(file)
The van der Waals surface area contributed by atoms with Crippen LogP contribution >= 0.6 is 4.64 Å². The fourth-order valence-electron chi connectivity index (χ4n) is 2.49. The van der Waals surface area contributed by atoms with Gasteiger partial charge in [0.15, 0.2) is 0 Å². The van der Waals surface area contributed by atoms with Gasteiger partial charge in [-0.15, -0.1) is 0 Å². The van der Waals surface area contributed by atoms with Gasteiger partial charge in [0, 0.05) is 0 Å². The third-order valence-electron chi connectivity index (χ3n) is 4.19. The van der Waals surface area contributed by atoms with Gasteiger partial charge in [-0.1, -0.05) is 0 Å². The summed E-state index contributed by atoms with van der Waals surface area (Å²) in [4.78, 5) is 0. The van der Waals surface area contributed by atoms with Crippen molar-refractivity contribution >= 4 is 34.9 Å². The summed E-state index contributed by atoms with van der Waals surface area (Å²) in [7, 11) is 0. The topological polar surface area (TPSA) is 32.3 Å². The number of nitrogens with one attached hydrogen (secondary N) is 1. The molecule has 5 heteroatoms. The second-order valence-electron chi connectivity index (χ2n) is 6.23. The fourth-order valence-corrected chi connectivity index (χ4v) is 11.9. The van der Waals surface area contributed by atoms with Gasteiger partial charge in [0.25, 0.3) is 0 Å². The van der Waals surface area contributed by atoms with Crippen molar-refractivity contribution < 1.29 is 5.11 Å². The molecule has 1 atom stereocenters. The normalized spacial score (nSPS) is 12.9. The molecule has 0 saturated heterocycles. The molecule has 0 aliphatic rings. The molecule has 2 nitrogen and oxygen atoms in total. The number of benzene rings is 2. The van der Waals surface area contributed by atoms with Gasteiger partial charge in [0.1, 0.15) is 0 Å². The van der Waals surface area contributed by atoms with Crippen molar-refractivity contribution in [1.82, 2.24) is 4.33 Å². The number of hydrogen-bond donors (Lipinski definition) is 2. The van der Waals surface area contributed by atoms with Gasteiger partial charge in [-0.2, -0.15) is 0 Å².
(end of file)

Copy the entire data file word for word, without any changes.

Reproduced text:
The van der Waals surface area contributed by atoms with Crippen LogP contribution >= 0.6 is 4.64 Å². The fourth-order valence-electron chi connectivity index (χ4n) is 2.49. The van der Waals surface area contributed by atoms with Gasteiger partial charge in [0.15, 0.2) is 0 Å². The van der Waals surface area contributed by atoms with Gasteiger partial charge in [-0.15, -0.1) is 0 Å². The van der Waals surface area contributed by atoms with Gasteiger partial charge in [0, 0.05) is 0 Å². The third-order valence-electron chi connectivity index (χ3n) is 4.19. The van der Waals surface area contributed by atoms with Gasteiger partial charge in [-0.1, -0.05) is 0 Å². The summed E-state index contributed by atoms with van der Waals surface area (Å²) in [4.78, 5) is 0. The van der Waals surface area contributed by atoms with Crippen molar-refractivity contribution >= 4 is 34.9 Å². The summed E-state index contributed by atoms with van der Waals surface area (Å²) in [7, 11) is 0. The topological polar surface area (TPSA) is 32.3 Å². The number of nitrogens with one attached hydrogen (secondary N) is 1. The molecule has 5 heteroatoms. The second-order valence-electron chi connectivity index (χ2n) is 6.23. The fourth-order valence-corrected chi connectivity index (χ4v) is 11.9. The van der Waals surface area contributed by atoms with Gasteiger partial charge in [0.25, 0.3) is 0 Å². The van der Waals surface area contributed by atoms with Crippen molar-refractivity contribution < 1.29 is 5.11 Å². The molecule has 1 atom stereocenters. The normalized spacial score (nSPS) is 12.9. The molecule has 0 saturated heterocycles. The molecule has 0 aliphatic rings. The molecule has 2 nitrogen and oxygen atoms in total. The number of benzene rings is 2. The van der Waals surface area contributed by atoms with Gasteiger partial charge in [0.1, 0.15) is 0 Å². The van der Waals surface area contributed by atoms with Crippen molar-refractivity contribution in [1.82, 2.24) is 4.33 Å². The number of hydrogen-bond donors (Lipinski definition) is 2. The van der Waals surface area contributed by atoms with Gasteiger partial charge in [-0.2, -0.15) is 0 Å².